Classic Dijon Vinaigrette 77
Guava Vinaigrette 78

Desserts 81
Poached Moroccan Fruits 82
Black Forest Tarts 82
Lemon-Lime Custards 83
Chocolate-Vanilla Parfait 84
Key Lime Pie 85
Tiramisu 86
Black & Tan Cookies 86
Peach-Raspberry “Cobblers” 87
Rose Water-scented Pistachio Pudding 88
Raisin-Date Nut Balls 88
Oranges with Grand Marnier and Cinnamon 89
Aunt Poppy’s Peach-Raspberry Torte 90
Poached Ginger Figs 90

Beverages 93
The Hurricane 94
Café Frappe 94
Spiced Coffee 95
Mock Sangria 95
Cranberry-Lime Fizz 96
Spiced Red Wine 97
Herbed Ginger Soda 97
Pineapple-Guava Cocktail 98
Limeade 98
Spicy Bloody Mary 99

Appendices 101
I. Refrigerated Foods: To Keep or Not to Keep? 102
II. Substitutions 109

Index 113

I f you live in an area that is prone to storms or other natural

calamities, chances are you can relate to the reasons this book
was created. Hurricanes, blizzards, tsunamis and the rest of
nature’s tantrums strike without remorse, and often without warning,
leaving in their wake unpleasant consequences from minor inconve-
nience to all-out disaster.
During a major weather event, the critical decisions of securing life
and property are complicated by disruptions in critical resources like
electricity. Storms aren’t the only culprits in electrical sabotage; power
loss can occur due to an alarmingly long list of reasons: earthquakes,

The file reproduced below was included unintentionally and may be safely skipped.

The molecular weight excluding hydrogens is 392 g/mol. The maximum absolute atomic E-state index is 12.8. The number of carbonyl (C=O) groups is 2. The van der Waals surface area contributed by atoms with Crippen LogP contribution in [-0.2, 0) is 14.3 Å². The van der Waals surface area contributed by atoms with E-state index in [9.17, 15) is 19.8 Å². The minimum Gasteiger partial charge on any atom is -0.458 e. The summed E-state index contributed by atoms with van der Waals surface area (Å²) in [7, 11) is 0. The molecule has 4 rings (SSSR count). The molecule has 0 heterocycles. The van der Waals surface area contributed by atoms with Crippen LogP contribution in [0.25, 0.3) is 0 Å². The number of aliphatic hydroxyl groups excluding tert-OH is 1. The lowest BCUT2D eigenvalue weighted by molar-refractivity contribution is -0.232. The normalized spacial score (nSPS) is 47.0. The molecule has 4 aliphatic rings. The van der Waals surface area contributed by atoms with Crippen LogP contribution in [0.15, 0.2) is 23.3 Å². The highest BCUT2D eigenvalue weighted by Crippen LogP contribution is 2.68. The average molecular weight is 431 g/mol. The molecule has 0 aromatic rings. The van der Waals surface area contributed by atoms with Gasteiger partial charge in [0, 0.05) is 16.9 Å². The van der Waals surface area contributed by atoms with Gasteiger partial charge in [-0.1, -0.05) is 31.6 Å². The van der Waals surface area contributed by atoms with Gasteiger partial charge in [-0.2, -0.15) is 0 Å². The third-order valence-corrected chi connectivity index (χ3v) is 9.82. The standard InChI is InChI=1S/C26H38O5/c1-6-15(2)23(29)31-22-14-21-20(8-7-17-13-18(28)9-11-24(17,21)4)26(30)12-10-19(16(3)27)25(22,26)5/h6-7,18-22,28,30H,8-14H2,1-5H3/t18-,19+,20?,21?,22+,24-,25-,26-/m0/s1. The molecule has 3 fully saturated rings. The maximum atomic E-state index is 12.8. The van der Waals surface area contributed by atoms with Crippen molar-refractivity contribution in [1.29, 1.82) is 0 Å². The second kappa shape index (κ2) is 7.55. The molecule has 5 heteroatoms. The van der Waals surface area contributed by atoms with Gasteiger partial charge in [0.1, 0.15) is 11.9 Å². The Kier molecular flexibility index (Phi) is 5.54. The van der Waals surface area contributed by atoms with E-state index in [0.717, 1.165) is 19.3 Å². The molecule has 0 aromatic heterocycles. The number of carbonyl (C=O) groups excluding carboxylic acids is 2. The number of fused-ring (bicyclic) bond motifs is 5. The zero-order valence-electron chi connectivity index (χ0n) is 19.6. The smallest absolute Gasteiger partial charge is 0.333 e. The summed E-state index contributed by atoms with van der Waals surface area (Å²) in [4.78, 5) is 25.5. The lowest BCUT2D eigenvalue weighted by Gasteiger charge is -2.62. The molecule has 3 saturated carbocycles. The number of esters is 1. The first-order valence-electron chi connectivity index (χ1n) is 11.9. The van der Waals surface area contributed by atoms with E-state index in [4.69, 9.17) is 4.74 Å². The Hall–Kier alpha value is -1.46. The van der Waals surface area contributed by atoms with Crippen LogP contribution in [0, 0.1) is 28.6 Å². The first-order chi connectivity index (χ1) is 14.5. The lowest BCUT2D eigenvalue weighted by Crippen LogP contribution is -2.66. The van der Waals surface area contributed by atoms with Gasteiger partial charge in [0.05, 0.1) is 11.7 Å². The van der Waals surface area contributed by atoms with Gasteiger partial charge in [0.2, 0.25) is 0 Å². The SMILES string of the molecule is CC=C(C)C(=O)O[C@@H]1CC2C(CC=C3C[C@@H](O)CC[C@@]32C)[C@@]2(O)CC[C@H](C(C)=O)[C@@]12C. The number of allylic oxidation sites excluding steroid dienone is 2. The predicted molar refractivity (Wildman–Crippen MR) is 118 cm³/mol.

tornados, terrorist attacks, taxed resources due to growing populations,
and even aging grids. When power is down, life as we know it comes to
an abrupt halt.
In life, rainy days are aplenty; but as the popular slogan goes, “You
gotta eat.” Granted, when stress is running high and survival mode
kicks in, the last thing anyone wants to do is make a fuss in the kitchen.
There are far more pressing things to do. But nutrition and nourish-
ment are particularly important during stressful times. And no one can
argue that an enjoyable meal helps alleviate stress.
The problem is, it’s hard to eat like a gourmand when you are
limited to the supermarket’s instant-food aisle. Let’s face it: Canned
stew, powdered milk, and tuna aren’t exactly the makings of a Diony-
sian feast.
Unless, of course, you know what to do with them.

xiv The Storm Gourmet

The Storm Gourmet is the answer to the perennial question, “What

to have for dinner?” when resources are extremely limited. Most
of us don’t know what to do without DIRECTV®, let alone how to
get by without refrigeration, oven, coffeemaker, food processor
or electrical gadgets of any kind. And when we are faced with a
cupboard full of nonperishables, our first instinct is to open up
a can and stoically consume the contents like contestants on Fear
Factor. Is it possible to create well-balanced, tasty meals under such
circumstances? Of course it is! After all, our forebears did it—and
they didn’t have half the raw materials we have today.
This book is not so much a cookbook as a guide to disaster
preparedness from a culinary perspective. In the event of a storm—
or any emergency—food often is relegated to the proverbial back
burner, partly because there is precious little time to cook, but
mostly because of inadequate planning. Most people realize far
too late that all they’ve got to work with are a few cans of baked
beans, some beef jerky, and a bunch of candy bars. This book tells
you how to stock your pantry well in advance of the onslaught of
storm season, how to substitute your kitchen tools with nonelec-
trical equivalents, and how to combine shelf-stable foods and
fresh ingredients from your garden with delicious results. It even
gives you menu suggestions to help you create everything from a
romantic picnic to a Florida-style buffet for the entire family.